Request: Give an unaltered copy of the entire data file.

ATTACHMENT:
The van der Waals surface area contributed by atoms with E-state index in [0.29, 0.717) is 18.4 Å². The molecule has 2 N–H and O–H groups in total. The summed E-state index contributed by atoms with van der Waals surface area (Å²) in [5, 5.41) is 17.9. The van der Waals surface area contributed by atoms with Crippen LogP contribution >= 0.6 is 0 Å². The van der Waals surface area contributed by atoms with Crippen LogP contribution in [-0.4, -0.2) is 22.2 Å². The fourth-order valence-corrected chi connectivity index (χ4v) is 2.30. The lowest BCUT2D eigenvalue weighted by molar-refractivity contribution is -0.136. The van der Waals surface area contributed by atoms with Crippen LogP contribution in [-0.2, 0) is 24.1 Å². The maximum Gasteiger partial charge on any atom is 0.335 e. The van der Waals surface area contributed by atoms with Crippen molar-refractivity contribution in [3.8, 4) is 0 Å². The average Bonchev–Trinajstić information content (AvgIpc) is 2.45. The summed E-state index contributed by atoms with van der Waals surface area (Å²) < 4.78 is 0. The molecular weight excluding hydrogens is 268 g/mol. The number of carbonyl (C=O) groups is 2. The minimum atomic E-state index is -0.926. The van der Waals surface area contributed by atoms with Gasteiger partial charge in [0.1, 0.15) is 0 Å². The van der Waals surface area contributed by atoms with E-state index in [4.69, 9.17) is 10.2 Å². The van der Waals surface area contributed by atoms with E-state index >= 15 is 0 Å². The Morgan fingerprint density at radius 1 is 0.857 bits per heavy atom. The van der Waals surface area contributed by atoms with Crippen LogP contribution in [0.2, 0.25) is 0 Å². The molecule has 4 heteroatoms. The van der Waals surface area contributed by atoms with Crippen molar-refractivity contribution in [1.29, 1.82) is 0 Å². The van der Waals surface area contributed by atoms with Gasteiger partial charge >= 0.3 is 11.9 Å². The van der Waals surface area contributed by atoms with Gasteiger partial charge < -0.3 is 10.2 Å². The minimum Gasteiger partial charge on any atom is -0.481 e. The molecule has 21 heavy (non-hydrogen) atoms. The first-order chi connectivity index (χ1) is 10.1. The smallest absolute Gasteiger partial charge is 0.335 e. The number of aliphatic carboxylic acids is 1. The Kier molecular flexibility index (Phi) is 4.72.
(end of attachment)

The van der Waals surface area contributed by atoms with E-state index in [0.29, 0.717) is 18.4 Å². The molecule has 2 N–H and O–H groups in total. The summed E-state index contributed by atoms with van der Waals surface area (Å²) in [5, 5.41) is 17.9. The van der Waals surface area contributed by atoms with Crippen LogP contribution >= 0.6 is 0 Å². The van der Waals surface area contributed by atoms with Crippen LogP contribution in [-0.4, -0.2) is 22.2 Å². The fourth-order valence-corrected chi connectivity index (χ4v) is 2.30. The lowest BCUT2D eigenvalue weighted by molar-refractivity contribution is -0.136. The van der Waals surface area contributed by atoms with Crippen LogP contribution in [-0.2, 0) is 24.1 Å². The maximum Gasteiger partial charge on any atom is 0.335 e. The van der Waals surface area contributed by atoms with Crippen molar-refractivity contribution in [3.8, 4) is 0 Å². The average Bonchev–Trinajstić information content (AvgIpc) is 2.45. The summed E-state index contributed by atoms with van der Waals surface area (Å²) < 4.78 is 0. The molecular weight excluding hydrogens is 268 g/mol. The number of carbonyl (C=O) groups is 2. The minimum atomic E-state index is -0.926. The van der Waals surface area contributed by atoms with Gasteiger partial charge in [0.1, 0.15) is 0 Å². The van der Waals surface area contributed by atoms with E-state index in [4.69, 9.17) is 10.2 Å². The van der Waals surface area contributed by atoms with E-state index >= 15 is 0 Å². The Morgan fingerprint density at radius 1 is 0.857 bits per heavy atom. The van der Waals surface area contributed by atoms with Crippen LogP contribution in [0.2, 0.25) is 0 Å². The molecule has 4 heteroatoms. The van der Waals surface area contributed by atoms with Crippen molar-refractivity contribution in [1.29, 1.82) is 0 Å². The van der Waals surface area contributed by atoms with Gasteiger partial charge >= 0.3 is 11.9 Å². The van der Waals surface area contributed by atoms with Gasteiger partial charge < -0.3 is 10.2 Å². The minimum Gasteiger partial charge on any atom is -0.481 e. The molecule has 21 heavy (non-hydrogen) atoms. The first-order chi connectivity index (χ1) is 10.1. The smallest absolute Gasteiger partial charge is 0.335 e. The number of aliphatic carboxylic acids is 1. The Kier molecular flexibility index (Phi) is 4.72.